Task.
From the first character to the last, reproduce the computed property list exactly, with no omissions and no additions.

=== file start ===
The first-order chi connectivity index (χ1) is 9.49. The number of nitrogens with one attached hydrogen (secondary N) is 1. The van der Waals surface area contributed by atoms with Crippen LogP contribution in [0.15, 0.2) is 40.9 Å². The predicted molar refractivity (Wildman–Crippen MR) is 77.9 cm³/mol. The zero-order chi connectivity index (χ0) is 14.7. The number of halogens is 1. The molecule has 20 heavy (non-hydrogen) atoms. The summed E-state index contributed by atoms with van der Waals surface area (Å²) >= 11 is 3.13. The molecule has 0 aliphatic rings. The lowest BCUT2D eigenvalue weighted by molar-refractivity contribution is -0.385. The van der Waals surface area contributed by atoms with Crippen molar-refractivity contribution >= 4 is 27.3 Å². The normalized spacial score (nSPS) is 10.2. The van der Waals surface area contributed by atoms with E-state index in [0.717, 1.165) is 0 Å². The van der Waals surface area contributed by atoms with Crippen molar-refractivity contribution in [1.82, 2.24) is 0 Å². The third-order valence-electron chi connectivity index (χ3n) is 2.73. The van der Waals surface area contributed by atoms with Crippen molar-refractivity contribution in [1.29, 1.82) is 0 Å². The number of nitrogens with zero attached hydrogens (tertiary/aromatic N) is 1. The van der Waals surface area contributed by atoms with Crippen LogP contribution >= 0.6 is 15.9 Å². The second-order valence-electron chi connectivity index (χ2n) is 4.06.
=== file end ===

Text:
The first-order chi connectivity index (χ1) is 9.49. The number of nitrogens with one attached hydrogen (secondary N) is 1. The van der Waals surface area contributed by atoms with Crippen LogP contribution in [0.15, 0.2) is 40.9 Å². The predicted molar refractivity (Wildman–Crippen MR) is 77.9 cm³/mol. The zero-order chi connectivity index (χ0) is 14.7. The number of halogens is 1. The molecule has 20 heavy (non-hydrogen) atoms. The summed E-state index contributed by atoms with van der Waals surface area (Å²) >= 11 is 3.13. The molecule has 0 aliphatic rings. The lowest BCUT2D eigenvalue weighted by molar-refractivity contribution is -0.385. The van der Waals surface area contributed by atoms with Crippen molar-refractivity contribution >= 4 is 27.3 Å². The normalized spacial score (nSPS) is 10.2. The van der Waals surface area contributed by atoms with E-state index in [0.717, 1.165) is 0 Å². The van der Waals surface area contributed by atoms with Crippen molar-refractivity contribution in [1.82, 2.24) is 0 Å². The third-order valence-electron chi connectivity index (χ3n) is 2.73. The van der Waals surface area contributed by atoms with Crippen molar-refractivity contribution in [1.29, 1.82) is 0 Å². The number of nitrogens with zero attached hydrogens (tertiary/aromatic N) is 1. The van der Waals surface area contributed by atoms with Crippen LogP contribution >= 0.6 is 15.9 Å². The second-order valence-electron chi connectivity index (χ2n) is 4.06.